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Taiwanesiska studenter framgångsrika i fysik-olympiad


Government Information Office

May 4, 2010



Taiwan’s students shine during 11th Asian Physics Olympiad


The 11th Asian Physics Olympiad 2010 held in Taiwan came to a successful close on April 30. Among the 130 outstanding international students from 16 countries and regions taking part, those from Taiwan put on a sterling performance by winning 5 gold, 1 silver and 4 bronze medals, along with 6 honorable mention awards. A total of 8 gold, 7 silver and 18 bronze medals, plus 33 honorable mention awards were handed out during the competition to a total of 66 students. Four special prizes were also given: the overall score grand prize, best theory score prize, best experiment score prize, and best female student prize, all of which were garnered by students from Taiwan.


The 16 countries and regions taking part in this year’s competition were Macau, India, Kazakhstan, Singapore, Indonesia, Malaysia, Sri Lanka, Kyrgyzstan, Turkmenistan, Vietnam, Australia, Thailand, Hong Kong, Israel, Mongolia and Taiwan.


Taiwan began sending its outstanding students to the Asian Physics Olympiads in 2000, giving high school students an opportunity to increase their knowledge and interest in physics and expand their international horizons. Over the past decade, Taiwan has averaged a No. 2 ranking among participating countries and regions. This year marks the second time that the competition has been hosted by Taiwan since 2001.


Besides taking part in theoretical and experimental competitions, students from the various countries also participated in cultural and educational activities arranged by the organizers, gaining a better understanding of Taiwan’s society and culture. Lee Yuan-tseh, emeritus president of Academia Sinica, was invited to speak to the participants while Professor Kwo Ray-Nien, director of National Taiwan University’s Center for Condensed Matter Sciences, spoke on the topic “Nano Research and Education in Taiwan.” This offered the outstanding youth from around Asia a rare opportunity to engage in debate exchanges, adding a colorful dimension to this year’s event.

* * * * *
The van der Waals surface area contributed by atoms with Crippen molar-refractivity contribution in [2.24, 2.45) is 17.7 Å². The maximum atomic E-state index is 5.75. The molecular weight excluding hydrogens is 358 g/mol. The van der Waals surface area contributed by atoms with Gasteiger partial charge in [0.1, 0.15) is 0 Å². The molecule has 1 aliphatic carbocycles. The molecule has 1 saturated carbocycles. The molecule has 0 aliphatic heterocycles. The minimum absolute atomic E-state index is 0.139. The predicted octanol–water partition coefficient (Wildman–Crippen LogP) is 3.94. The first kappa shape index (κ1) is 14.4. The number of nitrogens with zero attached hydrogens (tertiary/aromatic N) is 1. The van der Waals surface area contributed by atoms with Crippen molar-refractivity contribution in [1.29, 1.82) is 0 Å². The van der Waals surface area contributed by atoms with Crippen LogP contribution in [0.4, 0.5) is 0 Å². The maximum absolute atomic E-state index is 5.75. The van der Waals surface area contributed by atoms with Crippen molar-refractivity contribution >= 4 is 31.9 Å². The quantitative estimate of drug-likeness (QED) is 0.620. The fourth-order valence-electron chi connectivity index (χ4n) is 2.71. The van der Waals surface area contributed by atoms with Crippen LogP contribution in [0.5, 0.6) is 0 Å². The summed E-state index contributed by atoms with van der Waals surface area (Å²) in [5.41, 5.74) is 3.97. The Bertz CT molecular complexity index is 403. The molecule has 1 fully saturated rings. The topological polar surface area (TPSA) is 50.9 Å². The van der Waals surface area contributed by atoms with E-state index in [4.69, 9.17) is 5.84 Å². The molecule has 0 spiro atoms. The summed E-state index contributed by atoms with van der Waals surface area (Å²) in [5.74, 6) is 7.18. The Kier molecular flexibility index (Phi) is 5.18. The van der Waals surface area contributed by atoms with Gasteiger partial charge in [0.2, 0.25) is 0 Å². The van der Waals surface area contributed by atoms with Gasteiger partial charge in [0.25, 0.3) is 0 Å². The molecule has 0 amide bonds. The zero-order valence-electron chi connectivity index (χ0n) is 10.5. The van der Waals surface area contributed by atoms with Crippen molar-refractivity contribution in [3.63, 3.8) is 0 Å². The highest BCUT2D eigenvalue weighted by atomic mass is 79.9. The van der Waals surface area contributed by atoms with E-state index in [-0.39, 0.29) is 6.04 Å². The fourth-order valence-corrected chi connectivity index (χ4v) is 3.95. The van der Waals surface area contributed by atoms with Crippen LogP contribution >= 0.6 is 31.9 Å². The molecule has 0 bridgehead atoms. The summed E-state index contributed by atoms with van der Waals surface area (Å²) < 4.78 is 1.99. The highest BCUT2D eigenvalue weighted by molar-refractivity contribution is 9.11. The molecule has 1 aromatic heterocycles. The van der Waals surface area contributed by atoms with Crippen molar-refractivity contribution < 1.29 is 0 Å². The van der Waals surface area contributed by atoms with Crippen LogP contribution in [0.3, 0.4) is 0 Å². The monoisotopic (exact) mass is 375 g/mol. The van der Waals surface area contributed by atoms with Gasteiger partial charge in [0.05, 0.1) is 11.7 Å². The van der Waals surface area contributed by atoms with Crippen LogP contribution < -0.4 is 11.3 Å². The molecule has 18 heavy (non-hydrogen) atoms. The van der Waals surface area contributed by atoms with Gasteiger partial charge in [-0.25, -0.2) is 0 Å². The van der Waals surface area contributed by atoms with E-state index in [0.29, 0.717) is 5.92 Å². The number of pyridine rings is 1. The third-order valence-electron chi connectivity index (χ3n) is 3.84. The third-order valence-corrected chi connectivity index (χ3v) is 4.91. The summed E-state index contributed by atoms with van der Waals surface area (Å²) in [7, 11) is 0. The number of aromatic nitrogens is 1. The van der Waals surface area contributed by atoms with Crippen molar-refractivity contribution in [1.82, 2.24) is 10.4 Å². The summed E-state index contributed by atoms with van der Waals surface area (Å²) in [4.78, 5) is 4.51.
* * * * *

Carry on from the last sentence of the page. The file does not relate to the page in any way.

At the closing ceremony of the event, Premier Wu Den-yih said that while the competition’s examinations allowed students to display and discuss their scientific learning achievements with each other, the various tours and trips that furthered international understanding and fostered mutual friendship were the most significant aspect of holding such an international science competition. The premier urged the young participants to broaden their horizons, persevere to achieve their ambitions and recognize science as a universal culture worldwide. Scientific research should transcend national and ethnic boundaries for the well-being of all mankind.




Please visit Taiwan Today for related story:

Taiwan shines at Asian Physics Olympiad (May 3, 2010)



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